Clamping returns to ‘more normal levels’ in Dublin city, council says

Clamping docklands workers ‘boneheaded’, says business group

The council said parking rules and charges “have continued as normal and have never been suspended” during the coronavirus pandemic. Photograph: Bryan O’Brien

The council said parking rules and charges “have continued as normal and have never been suspended” during the coronavirus pandemic. Photograph: Bryan O’Brien

 

A higher visibility of clampers on Dublin city streets can be expected from today as parking enforcement returns to a “more normal level”, Dublin City Council has said.

However, the council said that parking rules and charges “have continued as normal and have never been suspended” during the coronavirus pandemic.

The council was responding to claims from a city business organisation that a return to parking charges for essential employees, particularly those working in Dublin docklands was “boneheaded” and “mean-spirited”.

The Docklands Business Forum is calling on the council to allow all essential employees to park for free for the duration of the Covid-19 crisis.

The council said that, in line with Government requirements, and to assist healthcare workers in the current situation, restrictions on parking for “HSE staff at medical locations” where it has not been possible to provide off-street parking, have been “relaxed” and clamping activity has been “substantially scaled back” to ensure hospital workers would not be inadvertently clamped, particularly in the city centre.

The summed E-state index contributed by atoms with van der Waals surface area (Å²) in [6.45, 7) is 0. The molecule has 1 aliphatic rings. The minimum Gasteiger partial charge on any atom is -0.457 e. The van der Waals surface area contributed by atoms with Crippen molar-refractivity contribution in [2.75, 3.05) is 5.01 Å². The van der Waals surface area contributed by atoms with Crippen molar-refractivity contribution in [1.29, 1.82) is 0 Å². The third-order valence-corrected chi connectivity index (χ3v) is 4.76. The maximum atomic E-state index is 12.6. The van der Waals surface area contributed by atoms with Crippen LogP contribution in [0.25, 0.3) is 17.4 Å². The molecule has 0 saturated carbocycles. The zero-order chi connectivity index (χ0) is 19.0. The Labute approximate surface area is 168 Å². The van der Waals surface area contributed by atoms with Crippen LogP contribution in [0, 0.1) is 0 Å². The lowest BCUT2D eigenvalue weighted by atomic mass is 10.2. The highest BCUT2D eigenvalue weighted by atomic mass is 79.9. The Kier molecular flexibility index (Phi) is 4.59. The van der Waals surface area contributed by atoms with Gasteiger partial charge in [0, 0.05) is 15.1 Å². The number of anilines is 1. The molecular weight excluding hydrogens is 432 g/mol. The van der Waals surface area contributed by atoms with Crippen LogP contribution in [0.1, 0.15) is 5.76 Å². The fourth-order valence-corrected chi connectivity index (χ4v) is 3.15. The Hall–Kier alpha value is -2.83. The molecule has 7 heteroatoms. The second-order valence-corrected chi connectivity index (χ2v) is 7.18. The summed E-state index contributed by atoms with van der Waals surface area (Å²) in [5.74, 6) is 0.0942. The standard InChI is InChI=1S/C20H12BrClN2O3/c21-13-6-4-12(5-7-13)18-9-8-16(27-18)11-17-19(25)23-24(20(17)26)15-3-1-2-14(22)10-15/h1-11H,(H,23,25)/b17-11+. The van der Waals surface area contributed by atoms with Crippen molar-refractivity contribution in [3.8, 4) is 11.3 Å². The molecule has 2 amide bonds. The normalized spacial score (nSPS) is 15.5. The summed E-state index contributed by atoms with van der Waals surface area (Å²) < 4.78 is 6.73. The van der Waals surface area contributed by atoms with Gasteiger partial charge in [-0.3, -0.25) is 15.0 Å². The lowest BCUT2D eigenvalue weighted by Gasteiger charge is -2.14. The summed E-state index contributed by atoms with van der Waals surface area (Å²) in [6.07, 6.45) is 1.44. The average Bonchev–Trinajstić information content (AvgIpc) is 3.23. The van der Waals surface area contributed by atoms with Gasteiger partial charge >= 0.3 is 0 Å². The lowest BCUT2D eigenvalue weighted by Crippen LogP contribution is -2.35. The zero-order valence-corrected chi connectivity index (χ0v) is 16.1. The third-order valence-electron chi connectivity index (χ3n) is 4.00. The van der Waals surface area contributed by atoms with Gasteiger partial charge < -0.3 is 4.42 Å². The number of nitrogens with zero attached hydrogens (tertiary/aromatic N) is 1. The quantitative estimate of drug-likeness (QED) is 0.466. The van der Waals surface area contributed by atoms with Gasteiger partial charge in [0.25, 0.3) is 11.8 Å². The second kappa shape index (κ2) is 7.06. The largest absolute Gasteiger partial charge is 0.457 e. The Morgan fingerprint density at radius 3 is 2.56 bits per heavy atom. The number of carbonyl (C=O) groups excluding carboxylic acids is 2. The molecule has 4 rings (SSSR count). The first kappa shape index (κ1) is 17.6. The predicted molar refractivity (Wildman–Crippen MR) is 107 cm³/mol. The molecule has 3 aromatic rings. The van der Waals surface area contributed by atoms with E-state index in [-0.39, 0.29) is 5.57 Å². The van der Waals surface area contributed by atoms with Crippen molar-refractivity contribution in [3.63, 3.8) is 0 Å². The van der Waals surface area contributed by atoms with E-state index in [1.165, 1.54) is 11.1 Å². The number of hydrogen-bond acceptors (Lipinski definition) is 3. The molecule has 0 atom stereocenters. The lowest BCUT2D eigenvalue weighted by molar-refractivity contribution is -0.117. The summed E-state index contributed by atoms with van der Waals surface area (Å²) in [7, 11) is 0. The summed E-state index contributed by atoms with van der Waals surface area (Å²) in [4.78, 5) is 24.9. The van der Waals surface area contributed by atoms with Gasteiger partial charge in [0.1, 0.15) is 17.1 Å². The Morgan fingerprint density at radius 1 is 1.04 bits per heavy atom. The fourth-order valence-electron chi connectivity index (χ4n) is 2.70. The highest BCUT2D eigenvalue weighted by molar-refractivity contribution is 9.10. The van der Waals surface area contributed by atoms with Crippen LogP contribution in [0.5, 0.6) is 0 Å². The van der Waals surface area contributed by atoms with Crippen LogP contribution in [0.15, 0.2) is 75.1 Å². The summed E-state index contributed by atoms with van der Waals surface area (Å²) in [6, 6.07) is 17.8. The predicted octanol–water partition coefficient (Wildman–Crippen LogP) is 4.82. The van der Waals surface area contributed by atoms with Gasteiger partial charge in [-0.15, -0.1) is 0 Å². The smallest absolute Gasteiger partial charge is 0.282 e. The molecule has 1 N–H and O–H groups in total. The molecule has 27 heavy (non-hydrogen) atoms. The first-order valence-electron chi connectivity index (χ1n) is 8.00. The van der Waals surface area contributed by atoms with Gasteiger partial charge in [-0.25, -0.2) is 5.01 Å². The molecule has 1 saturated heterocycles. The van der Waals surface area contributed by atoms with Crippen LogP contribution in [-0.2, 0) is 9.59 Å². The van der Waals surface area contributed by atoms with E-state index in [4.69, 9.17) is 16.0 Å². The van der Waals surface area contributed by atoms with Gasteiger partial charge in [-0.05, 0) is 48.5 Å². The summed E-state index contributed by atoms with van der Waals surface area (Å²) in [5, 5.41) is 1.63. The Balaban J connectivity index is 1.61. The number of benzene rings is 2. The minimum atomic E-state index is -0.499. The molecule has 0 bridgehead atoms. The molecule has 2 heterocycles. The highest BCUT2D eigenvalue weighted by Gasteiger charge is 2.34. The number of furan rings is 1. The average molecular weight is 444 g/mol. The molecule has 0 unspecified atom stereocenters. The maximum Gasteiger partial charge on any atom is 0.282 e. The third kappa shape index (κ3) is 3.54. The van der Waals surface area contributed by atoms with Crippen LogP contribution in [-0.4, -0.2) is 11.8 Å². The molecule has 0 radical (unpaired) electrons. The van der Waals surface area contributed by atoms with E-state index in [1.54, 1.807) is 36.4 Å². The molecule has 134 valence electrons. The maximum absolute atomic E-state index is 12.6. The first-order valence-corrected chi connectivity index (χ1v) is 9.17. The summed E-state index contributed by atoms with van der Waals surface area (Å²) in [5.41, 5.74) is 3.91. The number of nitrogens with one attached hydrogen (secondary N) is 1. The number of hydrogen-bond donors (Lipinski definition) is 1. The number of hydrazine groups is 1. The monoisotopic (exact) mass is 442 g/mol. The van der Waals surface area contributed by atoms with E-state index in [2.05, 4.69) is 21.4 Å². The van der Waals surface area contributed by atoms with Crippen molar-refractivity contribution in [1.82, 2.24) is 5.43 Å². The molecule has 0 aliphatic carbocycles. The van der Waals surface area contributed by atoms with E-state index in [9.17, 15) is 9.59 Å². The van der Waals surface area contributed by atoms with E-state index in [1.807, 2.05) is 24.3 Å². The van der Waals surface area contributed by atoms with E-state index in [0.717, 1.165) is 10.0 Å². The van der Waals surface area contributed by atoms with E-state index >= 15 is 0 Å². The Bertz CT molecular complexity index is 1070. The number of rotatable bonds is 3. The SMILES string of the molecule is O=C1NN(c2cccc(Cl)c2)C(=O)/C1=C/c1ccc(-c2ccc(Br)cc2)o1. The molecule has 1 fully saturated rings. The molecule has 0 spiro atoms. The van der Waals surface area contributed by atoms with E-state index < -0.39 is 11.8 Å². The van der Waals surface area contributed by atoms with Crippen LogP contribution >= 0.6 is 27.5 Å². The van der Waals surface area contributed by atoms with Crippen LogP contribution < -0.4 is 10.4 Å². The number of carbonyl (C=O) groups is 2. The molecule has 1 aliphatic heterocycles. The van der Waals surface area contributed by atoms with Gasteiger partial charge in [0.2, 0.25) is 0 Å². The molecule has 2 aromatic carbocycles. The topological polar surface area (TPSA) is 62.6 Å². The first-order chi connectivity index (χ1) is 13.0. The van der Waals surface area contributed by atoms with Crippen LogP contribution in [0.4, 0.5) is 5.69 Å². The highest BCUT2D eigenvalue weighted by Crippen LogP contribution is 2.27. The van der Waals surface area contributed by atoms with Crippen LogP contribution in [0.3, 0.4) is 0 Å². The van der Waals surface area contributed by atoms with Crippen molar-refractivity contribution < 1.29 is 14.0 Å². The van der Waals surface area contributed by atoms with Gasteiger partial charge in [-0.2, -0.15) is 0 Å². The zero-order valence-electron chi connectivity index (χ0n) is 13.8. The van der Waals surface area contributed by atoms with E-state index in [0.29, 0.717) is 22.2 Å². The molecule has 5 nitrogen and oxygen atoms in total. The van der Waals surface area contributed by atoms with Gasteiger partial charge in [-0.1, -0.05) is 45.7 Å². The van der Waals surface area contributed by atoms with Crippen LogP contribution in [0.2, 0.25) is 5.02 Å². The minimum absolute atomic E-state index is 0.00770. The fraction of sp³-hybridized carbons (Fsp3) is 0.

Enforcement

However, the council said “parking enforcement has continued to operate with an emphasis on ensuring compliance with parking regulations and that bus lanes, cycle tracks and pedestrian spaces would be respected”.

The council said this was becoming particularly important as it designated more road space to pedestrians and cyclists. For this reason clamping in the “yellow zone”, which includes all of the city centre and extends from Ballsbridge to Dorset Street, but does not include the docklands, “ will be resumed at a more normal level” while maintaining “agreed relaxations for health-related staff”, it said.

Docklands forum chief executive Alan Robinson said docklands workers would be “forced on to public transport” or have to touch parking meters, “that have been identified as potential carriers of the virus,” he said.

“All workers travelling into docklands at this time of extreme danger are doing tasks essential for their company’s and our economy’s survival,” and clamping them was “boneheaded”, he said.

“At a time of national crisis and, for many, sacrifice, this mean-spirited enforcement will make the lives of the few more dangerous.”

The council said it was continuing to pursue a programme of measures to help with social distancing for pedestrians “and providing additional space for public transport users and cyclists”.

The council said that as these works scale up over the next number of weeks, “We would ask the public’s assistance in ensuring that measures that have been introduced – for example, removal of loading bays or parking spaces, for social distancing – are being adhered to.”